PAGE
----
Clause moved—To insert after Section 25, the following, namely— It shall not be lawful for the said Court of Directors to forbid or prohibit the Legislative Council of India appointed under this Act from making any Law or Regulation, or repealing or amending any Laws or Regulations, as authorised by the said recited Act of the Third and Fourth of William the Fourth, Chapter Eighty-five, Section Forty-three, save and except where such Laws or Regulations or proposed Laws and Regulations shall come within the Exceptions in such recited Act contained, to which excepted Cases the legislative Authority of the Governor General and Council of India is not extended by Law.

Moved—To insert after Section 37, the following, namely— Whereas it is provided by the said herein-before recited Act of the Third and Fourth Year of the Reign of King William the Fourth, Chapter Eighty-five, Section Eighty-seven, 'that no Native of the said Territories nor any natural-born Subject of His Majesty resident therein shall, by reason of his Religion, Place of Birth, Descent, Colour, or any of them, be disabled from holding any Place, Office, or Employment under the said Company:' And whereas it is expedient to give further Security in this respect to remove any Doubts in regard to such Enactment as aforesaid, as well as to carry into full effect the several Provisions of this Act in respect to Admissions to the College at Haileybury, and to the Appointments of Assistant Surgeons to the Company's Forces: Be it enacted and declared, That no Distinction between the covenanted or uncovenanted Service of the said Company shall hereafter disable or be deemed or construed to disable any natural-born Subject of Her Majesty, by reason only of Religion, Place of Birth, Descent, Colour, or any of them, from holding any Place, Office, or Employment under the said Company, whether such Place, Office, or Employment shall be in the covenanted or the uncovenanted Service of the said Company.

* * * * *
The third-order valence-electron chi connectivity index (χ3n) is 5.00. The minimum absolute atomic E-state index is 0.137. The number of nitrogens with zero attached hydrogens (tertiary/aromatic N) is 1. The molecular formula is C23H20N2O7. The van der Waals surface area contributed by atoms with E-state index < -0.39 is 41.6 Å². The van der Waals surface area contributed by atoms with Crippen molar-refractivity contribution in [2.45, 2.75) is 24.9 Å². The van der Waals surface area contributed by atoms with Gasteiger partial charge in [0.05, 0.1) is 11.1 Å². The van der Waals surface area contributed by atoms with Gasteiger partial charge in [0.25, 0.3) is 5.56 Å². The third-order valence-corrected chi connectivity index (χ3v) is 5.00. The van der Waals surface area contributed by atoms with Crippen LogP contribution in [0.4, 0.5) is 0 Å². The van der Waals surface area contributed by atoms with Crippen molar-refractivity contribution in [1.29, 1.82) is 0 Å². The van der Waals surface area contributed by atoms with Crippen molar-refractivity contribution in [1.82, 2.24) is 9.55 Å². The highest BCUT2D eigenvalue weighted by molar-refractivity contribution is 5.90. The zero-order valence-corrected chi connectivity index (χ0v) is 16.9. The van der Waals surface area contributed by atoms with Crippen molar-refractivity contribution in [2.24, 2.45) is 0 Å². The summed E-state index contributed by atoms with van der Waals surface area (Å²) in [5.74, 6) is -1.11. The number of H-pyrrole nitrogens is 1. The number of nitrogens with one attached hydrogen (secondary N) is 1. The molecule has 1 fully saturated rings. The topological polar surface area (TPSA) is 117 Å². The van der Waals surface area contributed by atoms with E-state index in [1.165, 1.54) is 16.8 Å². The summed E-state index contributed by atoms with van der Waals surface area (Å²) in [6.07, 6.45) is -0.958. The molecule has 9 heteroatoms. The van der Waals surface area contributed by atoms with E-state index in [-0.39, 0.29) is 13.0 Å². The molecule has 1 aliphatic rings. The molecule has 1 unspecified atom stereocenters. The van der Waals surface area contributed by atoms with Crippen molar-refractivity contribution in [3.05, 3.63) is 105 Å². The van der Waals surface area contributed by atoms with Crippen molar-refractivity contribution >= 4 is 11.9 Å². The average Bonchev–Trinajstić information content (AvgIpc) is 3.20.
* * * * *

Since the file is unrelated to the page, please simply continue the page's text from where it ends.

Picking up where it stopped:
Moved—To insert the following, namely— For the Purpose of furnishing to Parliament, from Year to Year, accurate Accounts of the State and Progress of the Possessions of the Crown in India, and thus supplying Information of the same Description required in relation to the European and Colonial Dominions of Her Majesty, be it enacted, That there shall be made up for every Year Statements and Reports, in such Form as the Board of Commissioners shall prescribe, to the Court of Directors, showing the Territory, its Area and Population, from the best ascertained Sources; the Income and Expenditure; the Civil Service, distinguishing the Native from the European; Trade and Navigation, Numbers of each employed, and Salaries; Education, including Number of Colleges, Schools, Number of Scholars, and Expenditure; Taxation, distinguishing Land, Opium, and Salt Tax; Judicial Returns, showing the Administration of Justice, Civil and Criminal; Agricultural Productions, distinguishing Sugars, Cotton, and Indigo; Legislative Proceedings, showing the Titles of the several Bills, Laws, or Regulations submitted to the Legislative Council of India, and showing how the same have been disposed of; Public Works, whether Roads, Railways, Canals, Tanks, or Wells; together with such other Information as, in the Judgment of the said Board of Commissioners and Court of Directors, it may be thought expedient to furnish; and that the said Reports, Accounts, and Statements be laid before both Houses of Parliament on or before the First Week in the Month of May in every Year.

Amendments negatived; then it was woved—"That the Bill do pass;" objected to; and, on Question, agreed to.

Bill passed, and sent to the Commons.

House adjourned to Monday next.